Honolua Bay was a landing site for Peleʻioholani, ruling chief of Kauaʻi and Oʻahu (mid- to late-1700s,) an ally of Kauhiʻaimoku a Kama. Warriors would convene at Honolua Valley, prior to traveling to Honokahua Bay.

Through the Māhele, the bulk of Honolua was awarded to William C Lunalilo (later King Lunalilo) on June 19, 1852.  In addition, kuleana lands were awarded to native tenants.

After Lunalilo’s death, his will established a trust to build a home to accommodate the poor, destitute and inform people of Hawaiian (aboriginal) blood or extraction, with preference given to older people.

Eventually, the land subsequently transferred several times, culminating with HP Baldwin in 1889.

Honolua (and neighboring Līpoa Point) was used in a variety of ways, coffee and cattle (Honolua Ranch, starting in late-1880s,) pineapple (Baldwin Packers and later Maui Land and Pineapple, starting in 1912,) an alternative airplane landing field (1920) and West Maui Golf Club (1926.)  Later, portions were included in the Kapalua Resort area (Kapalua Land Company, 1974.)

In 1946, a tsunami was generated by a magnitude 7.1 earthquake in the Aleutian Islands.  This tsunami struck Hawaiʻi on April 1st.  Wave run-up at Honolua was recorded at 24-feet, destroying coastal improvements.

Honolua Bay was the historic starting point for the Hōkūleʻa’s first trip to the South Pacific.  As part of the US Bicentennial, on May 1, 1976, Captain Kawika Kapahulehua and Navigator Mau Pialug, departed Honolua Bay for Papeʻete, Tahiti.

Mau navigated the leg to Tahiti with only his traditional knowledge and skills while the return leg was navigated using modern methods and tools.

Following the ill-fated 1978 capsizing of Hōkūleʻa, Nainoa Thompson successfully navigated a second voyage to Tahiti - a 6,000 mile round trip - with Mau on board in 1980.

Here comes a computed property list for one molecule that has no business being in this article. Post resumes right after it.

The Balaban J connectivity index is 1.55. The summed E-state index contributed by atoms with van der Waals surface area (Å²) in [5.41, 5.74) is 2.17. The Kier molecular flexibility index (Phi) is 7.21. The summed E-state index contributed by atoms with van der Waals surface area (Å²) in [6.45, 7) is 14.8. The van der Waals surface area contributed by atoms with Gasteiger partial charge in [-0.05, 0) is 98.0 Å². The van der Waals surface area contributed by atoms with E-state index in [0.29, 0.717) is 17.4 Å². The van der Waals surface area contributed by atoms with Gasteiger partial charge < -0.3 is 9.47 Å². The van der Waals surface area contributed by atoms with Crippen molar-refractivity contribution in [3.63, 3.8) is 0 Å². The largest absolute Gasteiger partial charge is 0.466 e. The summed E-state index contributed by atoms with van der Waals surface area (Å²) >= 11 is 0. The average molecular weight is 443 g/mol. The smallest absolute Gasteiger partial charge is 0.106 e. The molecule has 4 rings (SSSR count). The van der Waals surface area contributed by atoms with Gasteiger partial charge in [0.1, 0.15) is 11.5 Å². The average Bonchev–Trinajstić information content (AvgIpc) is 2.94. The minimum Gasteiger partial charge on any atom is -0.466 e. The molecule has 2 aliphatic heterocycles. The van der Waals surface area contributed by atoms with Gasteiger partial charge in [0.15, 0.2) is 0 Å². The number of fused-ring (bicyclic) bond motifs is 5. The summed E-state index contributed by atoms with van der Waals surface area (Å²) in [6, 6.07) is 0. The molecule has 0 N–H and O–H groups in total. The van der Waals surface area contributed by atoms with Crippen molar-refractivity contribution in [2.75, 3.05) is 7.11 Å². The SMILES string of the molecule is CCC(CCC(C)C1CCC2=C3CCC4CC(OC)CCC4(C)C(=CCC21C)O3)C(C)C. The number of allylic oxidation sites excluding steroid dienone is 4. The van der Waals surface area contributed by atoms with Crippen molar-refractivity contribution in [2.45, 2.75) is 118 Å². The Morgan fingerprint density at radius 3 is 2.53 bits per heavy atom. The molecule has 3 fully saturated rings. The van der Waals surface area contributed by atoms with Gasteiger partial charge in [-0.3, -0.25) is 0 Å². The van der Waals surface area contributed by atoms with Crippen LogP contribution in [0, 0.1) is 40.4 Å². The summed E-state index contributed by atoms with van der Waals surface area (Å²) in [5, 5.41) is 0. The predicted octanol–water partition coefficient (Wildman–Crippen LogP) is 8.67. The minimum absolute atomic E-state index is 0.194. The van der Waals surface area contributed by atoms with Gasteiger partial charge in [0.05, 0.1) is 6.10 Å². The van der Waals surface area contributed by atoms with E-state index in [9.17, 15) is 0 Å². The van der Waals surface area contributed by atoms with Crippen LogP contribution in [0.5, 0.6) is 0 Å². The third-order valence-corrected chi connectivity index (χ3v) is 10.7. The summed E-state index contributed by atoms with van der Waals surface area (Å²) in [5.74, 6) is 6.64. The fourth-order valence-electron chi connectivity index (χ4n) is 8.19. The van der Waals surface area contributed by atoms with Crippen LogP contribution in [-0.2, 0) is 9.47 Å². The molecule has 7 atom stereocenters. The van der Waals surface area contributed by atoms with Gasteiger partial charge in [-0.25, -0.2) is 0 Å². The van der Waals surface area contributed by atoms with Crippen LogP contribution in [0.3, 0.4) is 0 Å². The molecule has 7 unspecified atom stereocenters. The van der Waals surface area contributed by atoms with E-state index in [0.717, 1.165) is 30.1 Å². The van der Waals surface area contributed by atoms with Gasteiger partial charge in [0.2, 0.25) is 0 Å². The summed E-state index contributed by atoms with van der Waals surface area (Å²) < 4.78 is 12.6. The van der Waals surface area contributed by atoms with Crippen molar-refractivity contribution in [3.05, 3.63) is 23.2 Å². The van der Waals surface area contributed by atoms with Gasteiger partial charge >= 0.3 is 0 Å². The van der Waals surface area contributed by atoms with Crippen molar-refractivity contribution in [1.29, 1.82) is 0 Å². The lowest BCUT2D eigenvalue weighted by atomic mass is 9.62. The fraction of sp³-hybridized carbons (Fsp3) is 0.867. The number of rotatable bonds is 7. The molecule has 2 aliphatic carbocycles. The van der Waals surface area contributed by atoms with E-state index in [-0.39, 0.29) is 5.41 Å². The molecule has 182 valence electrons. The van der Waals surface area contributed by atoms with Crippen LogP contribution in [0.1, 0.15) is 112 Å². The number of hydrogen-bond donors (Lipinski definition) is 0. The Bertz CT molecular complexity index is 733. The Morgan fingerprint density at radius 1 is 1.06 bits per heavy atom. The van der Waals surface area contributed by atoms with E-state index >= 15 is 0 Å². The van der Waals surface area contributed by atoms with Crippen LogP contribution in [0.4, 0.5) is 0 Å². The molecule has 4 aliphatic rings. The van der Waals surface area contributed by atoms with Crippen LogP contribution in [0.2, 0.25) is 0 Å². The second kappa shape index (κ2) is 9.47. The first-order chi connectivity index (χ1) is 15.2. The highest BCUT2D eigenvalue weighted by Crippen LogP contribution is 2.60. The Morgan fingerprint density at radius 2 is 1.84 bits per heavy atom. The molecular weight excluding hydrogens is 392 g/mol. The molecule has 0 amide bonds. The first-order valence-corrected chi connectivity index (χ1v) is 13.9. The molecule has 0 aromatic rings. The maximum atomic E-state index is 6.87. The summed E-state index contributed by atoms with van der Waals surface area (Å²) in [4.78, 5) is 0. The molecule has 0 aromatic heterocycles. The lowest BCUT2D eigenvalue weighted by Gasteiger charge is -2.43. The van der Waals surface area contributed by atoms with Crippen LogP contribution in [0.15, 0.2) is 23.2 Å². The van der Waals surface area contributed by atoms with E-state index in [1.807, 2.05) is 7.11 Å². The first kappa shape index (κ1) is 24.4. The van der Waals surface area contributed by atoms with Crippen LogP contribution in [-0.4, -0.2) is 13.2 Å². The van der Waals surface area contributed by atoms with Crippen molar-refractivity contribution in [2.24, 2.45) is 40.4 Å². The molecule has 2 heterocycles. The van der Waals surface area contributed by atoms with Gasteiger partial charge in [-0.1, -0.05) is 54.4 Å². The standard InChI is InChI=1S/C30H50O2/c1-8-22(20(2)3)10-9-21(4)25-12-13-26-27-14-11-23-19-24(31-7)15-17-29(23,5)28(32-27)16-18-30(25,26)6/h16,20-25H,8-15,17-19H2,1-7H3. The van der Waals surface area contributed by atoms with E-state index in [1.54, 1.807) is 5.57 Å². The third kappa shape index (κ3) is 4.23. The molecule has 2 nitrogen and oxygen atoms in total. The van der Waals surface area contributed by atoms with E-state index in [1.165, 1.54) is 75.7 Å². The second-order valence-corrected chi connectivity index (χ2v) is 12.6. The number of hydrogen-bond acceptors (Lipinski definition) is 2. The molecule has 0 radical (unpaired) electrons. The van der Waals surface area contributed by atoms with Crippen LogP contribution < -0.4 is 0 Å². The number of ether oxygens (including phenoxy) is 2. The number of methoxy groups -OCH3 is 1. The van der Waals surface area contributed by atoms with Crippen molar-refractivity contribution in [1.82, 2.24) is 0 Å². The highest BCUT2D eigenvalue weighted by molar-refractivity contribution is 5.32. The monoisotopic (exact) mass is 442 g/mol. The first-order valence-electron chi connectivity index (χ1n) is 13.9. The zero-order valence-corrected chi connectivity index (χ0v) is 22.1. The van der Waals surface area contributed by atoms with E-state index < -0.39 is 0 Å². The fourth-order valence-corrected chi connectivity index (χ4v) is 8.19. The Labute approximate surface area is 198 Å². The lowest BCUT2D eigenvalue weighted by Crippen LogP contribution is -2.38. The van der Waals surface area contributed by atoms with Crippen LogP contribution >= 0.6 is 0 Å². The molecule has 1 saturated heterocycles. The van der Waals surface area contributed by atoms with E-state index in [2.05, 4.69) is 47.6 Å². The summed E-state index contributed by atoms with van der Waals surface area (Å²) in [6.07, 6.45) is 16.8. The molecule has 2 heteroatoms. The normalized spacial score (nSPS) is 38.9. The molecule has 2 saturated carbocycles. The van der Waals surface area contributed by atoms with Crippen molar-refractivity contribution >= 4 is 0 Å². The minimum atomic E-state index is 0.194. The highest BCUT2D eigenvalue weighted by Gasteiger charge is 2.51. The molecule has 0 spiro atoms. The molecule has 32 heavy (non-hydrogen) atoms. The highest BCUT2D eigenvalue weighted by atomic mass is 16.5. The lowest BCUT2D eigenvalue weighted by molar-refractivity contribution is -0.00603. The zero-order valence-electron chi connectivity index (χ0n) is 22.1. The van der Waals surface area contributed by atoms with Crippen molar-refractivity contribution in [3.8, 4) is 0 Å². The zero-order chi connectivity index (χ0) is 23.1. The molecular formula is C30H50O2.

In 1979, the Honolua-Mokulēʻia Marine Life Conservation District was established to conserve and replenish marine resources in Mokulēʻia and Honolua Bays.

With the protections and management through the Marine Life Conservation District, Honolua has some of the best snorkeling on Maui.

Today, on a good day, Honolua is reportedly one of the best surfing spots in the world.  Breaking wave heights associated with the largest north and northwest swells range between 10-20-feet near Honolua Bay.

The image shows Honolua Bay.  In addition, I have posted other images in a folder of like name in the Photos section on my Facebook and Google+ pages.

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Saturday, June 22, 2013

Pineapple Pentagon


At the time of annexation, there was no assigned garrison in the Islands until August 15, 1898, when the 1st New York Volunteer Infantry regiment and the 3rd Battalion, 2nd US Volunteer Engineers landed in Honolulu for garrison duty – the Spanish American War was waging in the Pacific (Honolulu served as a stopover point for the forces heading to the Philippines.)

The two commands were initially camped alongside each other as though they were one regiment in the large infield of the one-mile race track at Kapiʻolani Park.  The initial camp at the race track was unnamed; it was later called Camp McKinley.  It was a temporary encampment.

The US government looked for land for permanent facilities.

Of the two major tracts of land assigned to the War Department (Kahauiki and Waiʻanae-uka,) a board of Army officers in 1903 recommended establishment of the principal infantry post at Kahauiki.

Construction started in 1905 at what was first called Kahauiki Military Reservation.  It was later named Fort Shafter and was Hawaiʻi’s first permanent US military installation.  (Camp McKinley remained in existence until Fort Shafter was opened.)